Influenza reference costly to pork industry

Florida Agriculture and Consumer Services Commissioner Charles H. Bronson is asking public health officials, academics and the media to refrain from calling the current H1N1 influenza pandemic "swine flu" as the characterization is both inaccurate and contributing to the collapse of the pork industry throughout North America.

Although health officials initially identified the outbreak as "swine flu" when it first emerged several months ago because of some common genes in the virus, they have subsequently determined that the outbreak is a new hybrid virus.

"It is unfortunate that pork producers and processors have been impacted so negatively by the inaccurate characterization of this virus," Bronson said. "But the fact is there have been no detections of swine flu in any swine herds in this country, and people cannot get this flu from eating pork."

Officials from the International Society for Infectious Diseases have stated, "… since we know nothing of how this particular virus has gotten into the human population, but there is apparently no history of swine exposure, it probably makes more sense epidemiologically to refer to this simply as H1N1 influenza virus."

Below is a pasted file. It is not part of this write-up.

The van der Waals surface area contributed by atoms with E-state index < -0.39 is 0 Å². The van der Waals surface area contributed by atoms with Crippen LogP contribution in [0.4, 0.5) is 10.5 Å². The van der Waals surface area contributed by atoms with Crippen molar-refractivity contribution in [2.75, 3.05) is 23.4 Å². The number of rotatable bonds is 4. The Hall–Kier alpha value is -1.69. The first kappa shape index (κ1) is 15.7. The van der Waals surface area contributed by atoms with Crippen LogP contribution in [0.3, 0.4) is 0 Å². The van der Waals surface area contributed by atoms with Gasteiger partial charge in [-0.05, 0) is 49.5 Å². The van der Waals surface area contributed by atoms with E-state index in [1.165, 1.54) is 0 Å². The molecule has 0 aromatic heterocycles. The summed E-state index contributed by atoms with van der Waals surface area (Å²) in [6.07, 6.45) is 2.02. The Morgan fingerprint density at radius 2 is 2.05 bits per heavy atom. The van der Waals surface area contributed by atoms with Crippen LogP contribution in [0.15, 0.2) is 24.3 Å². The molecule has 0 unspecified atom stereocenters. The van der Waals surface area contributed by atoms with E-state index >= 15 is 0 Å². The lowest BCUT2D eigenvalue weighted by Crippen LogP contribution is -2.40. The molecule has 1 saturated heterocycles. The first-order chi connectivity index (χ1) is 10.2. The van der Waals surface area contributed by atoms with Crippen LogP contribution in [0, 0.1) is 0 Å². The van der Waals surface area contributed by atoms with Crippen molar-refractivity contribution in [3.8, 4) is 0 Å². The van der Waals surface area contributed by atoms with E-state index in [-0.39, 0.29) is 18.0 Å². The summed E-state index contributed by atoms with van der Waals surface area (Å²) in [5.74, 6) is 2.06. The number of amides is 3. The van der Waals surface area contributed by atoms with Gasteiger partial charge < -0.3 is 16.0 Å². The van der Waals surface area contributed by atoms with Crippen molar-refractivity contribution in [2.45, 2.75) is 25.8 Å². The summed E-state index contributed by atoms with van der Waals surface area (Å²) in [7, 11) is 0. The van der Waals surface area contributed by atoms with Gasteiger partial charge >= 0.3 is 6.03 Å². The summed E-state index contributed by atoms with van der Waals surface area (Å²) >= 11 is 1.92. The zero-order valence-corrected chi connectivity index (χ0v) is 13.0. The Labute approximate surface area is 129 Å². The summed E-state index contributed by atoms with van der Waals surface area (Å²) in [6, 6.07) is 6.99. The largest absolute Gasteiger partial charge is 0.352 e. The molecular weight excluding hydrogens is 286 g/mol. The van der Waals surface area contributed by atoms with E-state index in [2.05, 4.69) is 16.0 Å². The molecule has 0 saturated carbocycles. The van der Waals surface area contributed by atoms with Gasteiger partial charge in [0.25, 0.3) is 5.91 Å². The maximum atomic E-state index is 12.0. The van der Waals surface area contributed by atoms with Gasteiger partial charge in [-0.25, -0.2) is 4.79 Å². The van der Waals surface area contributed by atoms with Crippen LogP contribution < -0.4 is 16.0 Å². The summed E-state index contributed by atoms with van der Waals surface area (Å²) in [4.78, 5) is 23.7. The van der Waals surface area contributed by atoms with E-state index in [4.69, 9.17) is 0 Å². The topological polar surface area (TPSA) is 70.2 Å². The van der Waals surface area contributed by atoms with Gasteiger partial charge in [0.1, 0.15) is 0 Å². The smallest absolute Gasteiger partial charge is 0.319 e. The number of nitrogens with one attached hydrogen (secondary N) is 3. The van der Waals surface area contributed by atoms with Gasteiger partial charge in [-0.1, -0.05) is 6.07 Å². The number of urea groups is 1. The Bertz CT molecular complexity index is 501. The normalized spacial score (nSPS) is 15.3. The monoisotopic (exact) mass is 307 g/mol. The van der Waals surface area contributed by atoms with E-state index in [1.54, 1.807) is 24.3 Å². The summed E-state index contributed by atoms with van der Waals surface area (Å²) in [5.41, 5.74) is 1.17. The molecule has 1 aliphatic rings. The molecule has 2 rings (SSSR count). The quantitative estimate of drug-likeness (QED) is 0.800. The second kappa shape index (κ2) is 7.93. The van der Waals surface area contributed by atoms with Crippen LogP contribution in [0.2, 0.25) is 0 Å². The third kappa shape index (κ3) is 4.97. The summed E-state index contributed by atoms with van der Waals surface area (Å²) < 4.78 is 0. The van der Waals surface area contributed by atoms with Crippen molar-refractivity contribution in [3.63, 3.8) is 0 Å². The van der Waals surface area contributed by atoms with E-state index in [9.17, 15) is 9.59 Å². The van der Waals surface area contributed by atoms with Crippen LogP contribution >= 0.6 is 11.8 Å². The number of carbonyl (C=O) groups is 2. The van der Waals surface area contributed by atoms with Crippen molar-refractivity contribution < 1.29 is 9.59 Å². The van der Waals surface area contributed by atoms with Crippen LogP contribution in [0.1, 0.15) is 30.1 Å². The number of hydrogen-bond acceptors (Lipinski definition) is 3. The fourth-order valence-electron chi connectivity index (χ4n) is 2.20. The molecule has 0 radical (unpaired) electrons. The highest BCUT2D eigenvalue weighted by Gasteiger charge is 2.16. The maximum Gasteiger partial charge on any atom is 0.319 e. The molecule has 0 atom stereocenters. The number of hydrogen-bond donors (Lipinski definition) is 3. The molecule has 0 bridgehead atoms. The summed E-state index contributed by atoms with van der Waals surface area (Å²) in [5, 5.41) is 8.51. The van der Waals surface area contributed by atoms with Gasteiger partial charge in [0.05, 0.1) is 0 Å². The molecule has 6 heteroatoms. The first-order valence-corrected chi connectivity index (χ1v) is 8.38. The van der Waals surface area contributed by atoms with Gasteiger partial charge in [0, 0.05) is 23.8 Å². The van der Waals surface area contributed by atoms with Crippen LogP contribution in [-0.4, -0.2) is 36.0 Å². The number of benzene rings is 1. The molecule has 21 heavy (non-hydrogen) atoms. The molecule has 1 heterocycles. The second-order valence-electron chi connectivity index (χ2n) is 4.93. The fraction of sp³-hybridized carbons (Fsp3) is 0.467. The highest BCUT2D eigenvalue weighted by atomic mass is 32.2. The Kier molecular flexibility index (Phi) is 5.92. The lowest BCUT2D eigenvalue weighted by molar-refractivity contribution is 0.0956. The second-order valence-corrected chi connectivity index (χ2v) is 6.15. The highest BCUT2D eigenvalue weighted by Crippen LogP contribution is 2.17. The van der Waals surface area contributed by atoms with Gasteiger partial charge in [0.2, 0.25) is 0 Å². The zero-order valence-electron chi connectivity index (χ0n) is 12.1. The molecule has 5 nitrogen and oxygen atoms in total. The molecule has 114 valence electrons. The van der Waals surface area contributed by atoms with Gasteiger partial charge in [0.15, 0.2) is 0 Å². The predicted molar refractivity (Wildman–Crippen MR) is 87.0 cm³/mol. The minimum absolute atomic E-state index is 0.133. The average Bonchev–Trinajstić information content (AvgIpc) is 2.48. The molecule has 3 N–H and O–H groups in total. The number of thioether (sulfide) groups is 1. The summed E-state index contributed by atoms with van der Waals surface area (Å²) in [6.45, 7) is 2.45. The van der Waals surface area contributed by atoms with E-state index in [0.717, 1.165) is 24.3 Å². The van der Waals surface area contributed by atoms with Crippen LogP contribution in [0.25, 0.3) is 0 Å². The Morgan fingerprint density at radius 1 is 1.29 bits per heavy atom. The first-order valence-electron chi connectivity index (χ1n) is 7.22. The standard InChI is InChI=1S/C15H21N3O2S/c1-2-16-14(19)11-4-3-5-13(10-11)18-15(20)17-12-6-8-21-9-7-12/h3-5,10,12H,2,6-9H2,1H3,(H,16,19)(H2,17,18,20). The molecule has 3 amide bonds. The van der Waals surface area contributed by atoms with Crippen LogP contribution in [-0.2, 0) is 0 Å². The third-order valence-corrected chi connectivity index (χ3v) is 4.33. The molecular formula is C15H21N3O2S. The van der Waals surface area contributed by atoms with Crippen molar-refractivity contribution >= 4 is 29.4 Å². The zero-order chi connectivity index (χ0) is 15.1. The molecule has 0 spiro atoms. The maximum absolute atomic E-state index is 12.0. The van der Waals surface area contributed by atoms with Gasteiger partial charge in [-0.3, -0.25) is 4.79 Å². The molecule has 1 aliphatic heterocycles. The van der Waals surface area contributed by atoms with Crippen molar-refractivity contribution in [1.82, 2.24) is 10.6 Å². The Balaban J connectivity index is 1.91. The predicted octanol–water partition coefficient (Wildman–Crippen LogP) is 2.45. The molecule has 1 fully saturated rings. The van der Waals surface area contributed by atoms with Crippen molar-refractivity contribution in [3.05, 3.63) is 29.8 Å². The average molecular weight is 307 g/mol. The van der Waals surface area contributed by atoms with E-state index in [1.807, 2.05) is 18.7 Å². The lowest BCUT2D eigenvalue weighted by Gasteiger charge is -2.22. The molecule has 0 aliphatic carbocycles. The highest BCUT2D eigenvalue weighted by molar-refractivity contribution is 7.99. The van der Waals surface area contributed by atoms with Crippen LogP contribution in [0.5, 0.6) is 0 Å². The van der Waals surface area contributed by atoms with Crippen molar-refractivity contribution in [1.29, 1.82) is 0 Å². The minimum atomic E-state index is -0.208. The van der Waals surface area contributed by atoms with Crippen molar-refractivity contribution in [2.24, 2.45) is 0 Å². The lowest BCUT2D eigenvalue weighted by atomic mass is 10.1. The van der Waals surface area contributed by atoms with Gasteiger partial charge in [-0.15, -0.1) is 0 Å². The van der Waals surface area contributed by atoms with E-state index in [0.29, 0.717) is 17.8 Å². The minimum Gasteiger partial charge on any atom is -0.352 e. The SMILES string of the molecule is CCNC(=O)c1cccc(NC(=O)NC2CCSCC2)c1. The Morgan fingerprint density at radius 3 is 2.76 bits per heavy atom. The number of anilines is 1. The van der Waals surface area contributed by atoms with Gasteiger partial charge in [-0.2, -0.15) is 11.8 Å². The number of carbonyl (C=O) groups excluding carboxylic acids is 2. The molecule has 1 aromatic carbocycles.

Bronson said it is particularly important that the correct name of the virus is used now because news and general information about the virus are likely to increase as the country prepares for the H1N1 vaccine in advance of an expected resurgence of the virus.

"Health officials have repeatedly stated that pork is safe to eat as there's no threat to people from consuming properly handled and cooked pork," Bronson said. "Yet the continued use of the incorrect term for the H1N1 virus contributes to a distorted perception of pork and unnecessary economic calamity for pork producers, processors and distributors."

TAGS: Outlook
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